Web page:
Does measuring inflation matter during a pandemic?
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Every month, the Bureau of Labor Statistics puts out the consumer price index. It’s a number that measures the change in prices consumers are paying for common goods and services. We learned Tuesday it fell by 0.8%, the biggest drop since the Great Recession. But in a pandemic world, what’s the value of measuring inflation when everything seems to be in flux?
The Bureau of Labor Statistics deploys a team of window shoppers every month to check prices of things Americans buy regularly. A loaf of bread, coffee beans and even vodka. And those prices? CPI data show they’ve gone up as we cook more at home because of the pandemic. But then there’s everything else. Take gas, which fell more than 20%.
“This is not surprising given that people aren’t supposed to be out there driving, the airlines aren’t flying, a lot fewer trains are running and so on,” said Kit Baum, a professor of economics at Boston College. Baum said demand for many of the things we buy has gone down, like car insurance and clothing, which are also part of the CPI.
Still, we keep hearing the economy is on pause. So why does any of this even matter?
“There will be lots of different kinds of data that will give us different pictures of the post-COVID economy, but one of them will be how prices adjust,” said Kathryn Dominguez, a professor of economics at the University of Michigan. Once things pick up again, how much prices change will give us an indication of where the economy is headed. And Dominguez said it’s not just about the shift in prices. The BLS also tracks what people buy.
“It is quite possible that the basket of goods that the average American purchases, even after the lockdowns are all over, differ from what they were before the lockdowns,” she said.
The pandemic could continue to impact what we eat, how we get around and what we buy to entertain ourselves or feel comforted. And that will impact the economy just as much as what all those things cost.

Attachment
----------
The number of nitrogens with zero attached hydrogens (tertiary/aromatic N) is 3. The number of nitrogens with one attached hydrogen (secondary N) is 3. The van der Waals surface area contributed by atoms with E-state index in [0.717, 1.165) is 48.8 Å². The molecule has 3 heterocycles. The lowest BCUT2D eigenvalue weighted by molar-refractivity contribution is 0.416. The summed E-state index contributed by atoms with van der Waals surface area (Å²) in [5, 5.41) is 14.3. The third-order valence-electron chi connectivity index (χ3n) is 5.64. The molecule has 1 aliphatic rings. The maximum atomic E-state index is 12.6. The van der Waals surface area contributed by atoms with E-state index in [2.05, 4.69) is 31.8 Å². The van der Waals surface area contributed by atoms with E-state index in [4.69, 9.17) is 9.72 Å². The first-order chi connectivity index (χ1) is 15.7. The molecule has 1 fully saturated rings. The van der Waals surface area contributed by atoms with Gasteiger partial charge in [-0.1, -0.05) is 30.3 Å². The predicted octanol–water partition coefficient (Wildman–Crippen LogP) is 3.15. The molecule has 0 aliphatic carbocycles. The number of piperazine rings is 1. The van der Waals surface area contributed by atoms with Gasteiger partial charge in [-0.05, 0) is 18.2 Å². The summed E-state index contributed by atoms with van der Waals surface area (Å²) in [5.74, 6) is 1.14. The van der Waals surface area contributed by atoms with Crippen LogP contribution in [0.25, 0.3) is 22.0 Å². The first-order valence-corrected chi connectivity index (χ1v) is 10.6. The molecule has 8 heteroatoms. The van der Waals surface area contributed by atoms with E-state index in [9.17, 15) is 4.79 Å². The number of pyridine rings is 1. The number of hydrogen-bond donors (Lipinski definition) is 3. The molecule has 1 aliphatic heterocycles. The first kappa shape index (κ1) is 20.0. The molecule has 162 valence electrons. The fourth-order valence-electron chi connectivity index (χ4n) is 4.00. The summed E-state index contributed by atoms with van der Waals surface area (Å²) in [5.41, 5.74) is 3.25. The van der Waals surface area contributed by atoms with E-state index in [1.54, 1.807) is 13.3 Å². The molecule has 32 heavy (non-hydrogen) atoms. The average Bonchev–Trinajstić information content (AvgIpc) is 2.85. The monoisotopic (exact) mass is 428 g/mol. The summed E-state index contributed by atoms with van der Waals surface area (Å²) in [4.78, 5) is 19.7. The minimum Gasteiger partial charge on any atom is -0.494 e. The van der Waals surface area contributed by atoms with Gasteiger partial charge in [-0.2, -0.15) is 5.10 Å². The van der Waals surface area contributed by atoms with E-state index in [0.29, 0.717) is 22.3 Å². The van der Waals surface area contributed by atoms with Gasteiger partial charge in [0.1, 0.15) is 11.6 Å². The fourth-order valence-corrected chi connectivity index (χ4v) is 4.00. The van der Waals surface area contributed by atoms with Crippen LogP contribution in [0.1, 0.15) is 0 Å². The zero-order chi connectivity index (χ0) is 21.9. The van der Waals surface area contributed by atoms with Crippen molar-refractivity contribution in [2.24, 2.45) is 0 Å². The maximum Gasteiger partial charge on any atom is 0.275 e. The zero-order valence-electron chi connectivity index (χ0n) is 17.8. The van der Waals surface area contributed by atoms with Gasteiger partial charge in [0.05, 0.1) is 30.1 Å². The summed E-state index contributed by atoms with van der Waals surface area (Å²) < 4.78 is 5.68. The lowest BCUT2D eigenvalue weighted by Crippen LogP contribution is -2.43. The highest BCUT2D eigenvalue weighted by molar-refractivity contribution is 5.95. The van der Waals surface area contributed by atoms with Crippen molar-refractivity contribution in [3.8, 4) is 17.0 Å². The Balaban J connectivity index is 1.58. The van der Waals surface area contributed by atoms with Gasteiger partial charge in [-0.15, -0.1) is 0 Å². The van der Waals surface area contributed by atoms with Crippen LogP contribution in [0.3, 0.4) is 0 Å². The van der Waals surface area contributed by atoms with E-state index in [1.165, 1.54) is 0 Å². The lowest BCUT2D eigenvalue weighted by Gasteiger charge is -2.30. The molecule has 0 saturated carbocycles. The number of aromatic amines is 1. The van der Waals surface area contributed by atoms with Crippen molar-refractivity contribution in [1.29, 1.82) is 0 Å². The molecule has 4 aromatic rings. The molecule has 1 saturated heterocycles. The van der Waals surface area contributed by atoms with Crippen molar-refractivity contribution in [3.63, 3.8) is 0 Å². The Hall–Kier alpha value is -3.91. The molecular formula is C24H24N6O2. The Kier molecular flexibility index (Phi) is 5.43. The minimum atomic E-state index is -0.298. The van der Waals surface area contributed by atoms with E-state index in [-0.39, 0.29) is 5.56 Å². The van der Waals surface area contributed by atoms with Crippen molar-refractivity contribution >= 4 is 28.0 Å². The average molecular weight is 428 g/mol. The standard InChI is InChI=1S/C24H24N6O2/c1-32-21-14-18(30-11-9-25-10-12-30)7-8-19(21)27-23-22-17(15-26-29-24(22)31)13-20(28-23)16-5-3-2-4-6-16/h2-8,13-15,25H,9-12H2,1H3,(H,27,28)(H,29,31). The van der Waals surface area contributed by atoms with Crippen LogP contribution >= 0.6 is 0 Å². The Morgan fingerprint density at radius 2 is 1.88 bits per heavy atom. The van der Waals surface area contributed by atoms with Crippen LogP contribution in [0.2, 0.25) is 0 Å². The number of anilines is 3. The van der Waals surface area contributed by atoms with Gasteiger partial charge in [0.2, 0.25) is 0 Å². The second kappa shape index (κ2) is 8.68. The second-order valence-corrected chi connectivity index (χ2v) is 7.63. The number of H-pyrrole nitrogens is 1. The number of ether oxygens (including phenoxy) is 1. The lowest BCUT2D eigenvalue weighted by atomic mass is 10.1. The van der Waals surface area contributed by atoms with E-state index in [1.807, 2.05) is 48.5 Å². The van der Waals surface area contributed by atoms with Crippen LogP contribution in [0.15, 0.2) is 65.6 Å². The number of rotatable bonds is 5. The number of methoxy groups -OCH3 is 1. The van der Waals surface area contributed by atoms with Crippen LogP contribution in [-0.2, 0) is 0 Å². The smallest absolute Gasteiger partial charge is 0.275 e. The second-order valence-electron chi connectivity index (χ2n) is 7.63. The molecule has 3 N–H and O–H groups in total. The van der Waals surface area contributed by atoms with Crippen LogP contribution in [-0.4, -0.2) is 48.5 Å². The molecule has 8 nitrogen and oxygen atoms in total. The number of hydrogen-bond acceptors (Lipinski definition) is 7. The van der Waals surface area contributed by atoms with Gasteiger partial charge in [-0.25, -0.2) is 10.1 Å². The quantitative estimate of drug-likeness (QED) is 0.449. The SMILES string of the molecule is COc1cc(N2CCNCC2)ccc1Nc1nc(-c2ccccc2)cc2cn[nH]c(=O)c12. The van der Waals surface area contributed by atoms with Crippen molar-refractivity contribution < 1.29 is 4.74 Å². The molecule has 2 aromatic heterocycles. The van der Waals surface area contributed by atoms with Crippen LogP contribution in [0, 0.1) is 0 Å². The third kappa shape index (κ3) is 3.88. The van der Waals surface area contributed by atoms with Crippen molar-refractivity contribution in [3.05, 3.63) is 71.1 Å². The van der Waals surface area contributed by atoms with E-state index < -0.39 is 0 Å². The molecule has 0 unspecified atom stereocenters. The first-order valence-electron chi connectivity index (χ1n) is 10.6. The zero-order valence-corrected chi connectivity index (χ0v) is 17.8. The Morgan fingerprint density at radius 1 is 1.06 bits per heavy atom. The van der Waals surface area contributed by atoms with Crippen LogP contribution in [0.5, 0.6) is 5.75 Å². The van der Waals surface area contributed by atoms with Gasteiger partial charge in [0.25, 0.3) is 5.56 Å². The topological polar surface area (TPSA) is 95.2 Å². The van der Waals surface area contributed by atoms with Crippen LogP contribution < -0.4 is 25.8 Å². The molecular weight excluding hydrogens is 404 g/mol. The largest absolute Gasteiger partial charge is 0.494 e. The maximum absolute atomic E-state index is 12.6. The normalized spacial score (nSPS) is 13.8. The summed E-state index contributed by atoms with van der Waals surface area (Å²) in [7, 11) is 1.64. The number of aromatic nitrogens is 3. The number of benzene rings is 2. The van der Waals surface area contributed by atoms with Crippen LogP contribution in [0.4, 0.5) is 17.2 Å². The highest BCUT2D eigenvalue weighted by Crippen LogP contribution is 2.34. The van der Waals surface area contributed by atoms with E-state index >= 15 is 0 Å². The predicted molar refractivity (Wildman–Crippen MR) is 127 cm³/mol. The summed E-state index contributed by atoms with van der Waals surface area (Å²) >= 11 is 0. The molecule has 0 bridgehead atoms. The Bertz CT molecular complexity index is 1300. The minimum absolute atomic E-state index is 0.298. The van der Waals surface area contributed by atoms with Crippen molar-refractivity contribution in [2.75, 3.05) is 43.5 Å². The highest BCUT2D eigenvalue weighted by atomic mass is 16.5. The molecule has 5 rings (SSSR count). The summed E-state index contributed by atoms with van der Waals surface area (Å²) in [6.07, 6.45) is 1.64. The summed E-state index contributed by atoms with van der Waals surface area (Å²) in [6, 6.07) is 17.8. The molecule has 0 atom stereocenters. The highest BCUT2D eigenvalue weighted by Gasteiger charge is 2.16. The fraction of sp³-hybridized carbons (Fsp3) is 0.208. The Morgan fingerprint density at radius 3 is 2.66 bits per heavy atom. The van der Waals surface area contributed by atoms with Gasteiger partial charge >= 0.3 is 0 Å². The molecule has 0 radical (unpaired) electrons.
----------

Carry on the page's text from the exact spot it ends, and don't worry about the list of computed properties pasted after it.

COVID-19 Economy FAQs
Are states ready to roll out COVID-19 vaccines?
Claire Hannan, executive director of the nonprofit Association of Immunization Managers, which represents state health officials, said states have been making good progress in their preparations. And we could have several vaccines pretty soon. But states still need more funding, she said. Hannan doesn’t think a lack of additional funding would hold up distribution initially, but it could cause problems down the road. “It’s really worrisome that Congress may not pass funding or that there’s information circulating saying that states don’t need additional funding,” she said.
How is the service industry dealing with the return of coronavirus restrictions?
Without another round of something like the Paycheck Protection Program, which kept a lot of businesses afloat during the pandemic’s early stages, the outlook is bleak for places like restaurants. Some in the San Francisco Bay Area, for example, only got one week of indoor dining back before cases rose and restrictions went back into effect. Restaurant owners are revamping their business models in an effort to survive while waiting to see if they’ll be able to get more aid.
How are hospitals handling the nationwide surge in COVID-19 cases?
As the pandemic surges and more medical professionals themselves are coming down with COVID, nearly 1 in 5 hospitals in the country report having a critical shortage of staff, according to data from the Department of Health and Human Services. One of the knock-on effects of staff shortages is that people who have other medical needs are being asked to wait.
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